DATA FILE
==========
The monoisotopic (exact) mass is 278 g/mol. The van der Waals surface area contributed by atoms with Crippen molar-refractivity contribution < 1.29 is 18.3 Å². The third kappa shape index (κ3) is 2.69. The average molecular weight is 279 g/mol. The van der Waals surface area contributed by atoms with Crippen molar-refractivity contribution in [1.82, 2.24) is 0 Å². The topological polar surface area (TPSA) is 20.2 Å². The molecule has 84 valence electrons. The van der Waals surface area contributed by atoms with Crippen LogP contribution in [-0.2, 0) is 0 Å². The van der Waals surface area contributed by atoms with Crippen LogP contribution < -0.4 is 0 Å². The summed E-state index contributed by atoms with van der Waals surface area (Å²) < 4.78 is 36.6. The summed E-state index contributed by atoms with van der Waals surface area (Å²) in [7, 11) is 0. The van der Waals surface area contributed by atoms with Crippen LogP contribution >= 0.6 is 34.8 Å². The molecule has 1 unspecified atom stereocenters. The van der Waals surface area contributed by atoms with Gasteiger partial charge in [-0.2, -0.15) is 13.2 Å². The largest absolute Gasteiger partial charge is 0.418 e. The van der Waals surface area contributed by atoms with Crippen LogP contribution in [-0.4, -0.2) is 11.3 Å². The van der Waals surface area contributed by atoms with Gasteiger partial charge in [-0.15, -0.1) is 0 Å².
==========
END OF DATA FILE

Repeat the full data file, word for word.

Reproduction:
The monoisotopic (exact) mass is 278 g/mol. The van der Waals surface area contributed by atoms with Crippen molar-refractivity contribution < 1.29 is 18.3 Å². The third kappa shape index (κ3) is 2.69. The average molecular weight is 279 g/mol. The van der Waals surface area contributed by atoms with Crippen molar-refractivity contribution in [1.82, 2.24) is 0 Å². The topological polar surface area (TPSA) is 20.2 Å². The molecule has 84 valence electrons. The van der Waals surface area contributed by atoms with Crippen LogP contribution in [-0.2, 0) is 0 Å². The van der Waals surface area contributed by atoms with Crippen LogP contribution < -0.4 is 0 Å². The summed E-state index contributed by atoms with van der Waals surface area (Å²) < 4.78 is 36.6. The summed E-state index contributed by atoms with van der Waals surface area (Å²) in [7, 11) is 0. The van der Waals surface area contributed by atoms with Crippen LogP contribution >= 0.6 is 34.8 Å². The molecule has 1 unspecified atom stereocenters. The van der Waals surface area contributed by atoms with Gasteiger partial charge in [-0.2, -0.15) is 13.2 Å². The largest absolute Gasteiger partial charge is 0.418 e. The van der Waals surface area contributed by atoms with Crippen LogP contribution in [-0.4, -0.2) is 11.3 Å². The van der Waals surface area contributed by atoms with Gasteiger partial charge in [-0.15, -0.1) is 0 Å².